PDA: PREMATURE DEATH ANNOUNCEMENT
Remember when Apple Computer Inc. introduced its much-ballyhooed Newton personal digital assistant (PDA) last August at a celebrity-studded press conference? The ex- citement faded fast in the face of the public sniping, low sales, and Doonesbury cartoons that made Newton out to be an electronic Edsel. It looked like the quick end of a grand vision--that millions of people would rush to buy handheld devices that recognize handwriting, send and receive messages, place phone calls, and do a little computing on the side.
Not so. Computer makers have plowed too much money and time into developing PDA technology. With Newton's failings to guide them, they've gone back to the drawing boards. Now, a new wave of PDAs is coming. It started in August with BellSouth Corp.'s Simon, a cellular phone that handles faxes, electronic mail, and voice calls.
In the next two months, long-awaited PDAs from Motorola Inc. and Sony Corp. will arrive. They're the first to use software from General Magic Inc. that should make second-generation PDAs more marketable. The Magic Cap operating system and Telescript communications program are also the basis for AT&T's PersonaLink service, an on-line network that can send a message to someone via phone, pager, or PC. AT&T, Motorola, and Sony are all investors in General Magic, an Apple spin-off.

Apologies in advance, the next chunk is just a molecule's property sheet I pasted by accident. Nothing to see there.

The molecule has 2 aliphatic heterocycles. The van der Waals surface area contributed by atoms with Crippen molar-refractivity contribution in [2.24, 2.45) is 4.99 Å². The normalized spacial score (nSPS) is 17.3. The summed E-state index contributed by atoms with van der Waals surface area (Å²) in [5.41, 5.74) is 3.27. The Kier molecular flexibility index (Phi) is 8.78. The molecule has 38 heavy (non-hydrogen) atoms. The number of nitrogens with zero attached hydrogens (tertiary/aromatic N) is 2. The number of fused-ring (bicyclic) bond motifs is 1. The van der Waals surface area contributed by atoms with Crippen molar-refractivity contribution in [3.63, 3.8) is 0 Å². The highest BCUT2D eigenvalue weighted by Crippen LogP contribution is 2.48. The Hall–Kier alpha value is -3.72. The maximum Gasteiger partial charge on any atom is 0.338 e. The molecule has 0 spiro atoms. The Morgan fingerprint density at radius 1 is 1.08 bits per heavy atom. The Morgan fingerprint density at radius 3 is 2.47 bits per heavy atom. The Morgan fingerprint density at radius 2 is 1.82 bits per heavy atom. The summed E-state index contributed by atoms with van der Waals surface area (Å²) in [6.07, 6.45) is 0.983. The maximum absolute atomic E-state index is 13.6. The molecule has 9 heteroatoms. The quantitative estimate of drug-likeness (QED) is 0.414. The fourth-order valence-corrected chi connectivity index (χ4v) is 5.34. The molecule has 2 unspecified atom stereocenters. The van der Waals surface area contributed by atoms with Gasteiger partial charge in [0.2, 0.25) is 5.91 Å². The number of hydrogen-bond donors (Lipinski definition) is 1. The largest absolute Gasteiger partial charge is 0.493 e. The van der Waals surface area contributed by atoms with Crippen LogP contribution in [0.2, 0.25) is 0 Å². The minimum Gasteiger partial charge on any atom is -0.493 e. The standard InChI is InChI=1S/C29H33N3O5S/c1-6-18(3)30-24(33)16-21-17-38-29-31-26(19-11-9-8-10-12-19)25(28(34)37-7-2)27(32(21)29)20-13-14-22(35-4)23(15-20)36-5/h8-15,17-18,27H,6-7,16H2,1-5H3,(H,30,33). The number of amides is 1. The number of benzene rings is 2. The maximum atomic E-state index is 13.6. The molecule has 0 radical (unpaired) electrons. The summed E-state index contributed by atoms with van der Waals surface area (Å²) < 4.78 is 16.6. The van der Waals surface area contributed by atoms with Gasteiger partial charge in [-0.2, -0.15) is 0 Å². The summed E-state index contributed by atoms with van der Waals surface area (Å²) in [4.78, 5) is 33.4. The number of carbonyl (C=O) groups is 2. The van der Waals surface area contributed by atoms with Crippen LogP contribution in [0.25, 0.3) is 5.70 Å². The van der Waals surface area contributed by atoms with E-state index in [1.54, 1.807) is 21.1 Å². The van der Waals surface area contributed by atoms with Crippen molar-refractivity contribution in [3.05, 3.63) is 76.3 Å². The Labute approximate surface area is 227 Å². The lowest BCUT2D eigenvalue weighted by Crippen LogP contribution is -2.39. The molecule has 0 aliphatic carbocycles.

WAITING GAME. These machines--and Simon--emphasize communications. Conspicuously absent: the tricky handwriting-recognition technology that tripped up Newton. Instead of a glorified date book, marketers now say, what people really want is anytime, anywhere voice and data links. "The world is looking to be connected," says Anthony E. Santelli, general manager of IBM's Power Personal Systems Div., which is at work developing a gizmo based on the IBM-Motorola PowerPC chip.
No one is expecting a mass conversion. The new conventional wisdom has a consumer market for PDAs building over six to eight years instead of in two or three, as projected when Newton came out. Scaling back earlier estimates, Forrester Research Inc. says PDA shipments won't begin to spike until 1998, when prices come down from the $700 to $1,000 range to around $300. Then, the market researcher predicts, sales could hit 2.3 million units. In the meantime, manufacturers are carefully aiming at well-heeled traveling executives or specific vertical markets, such as hospitals or claims adjusters.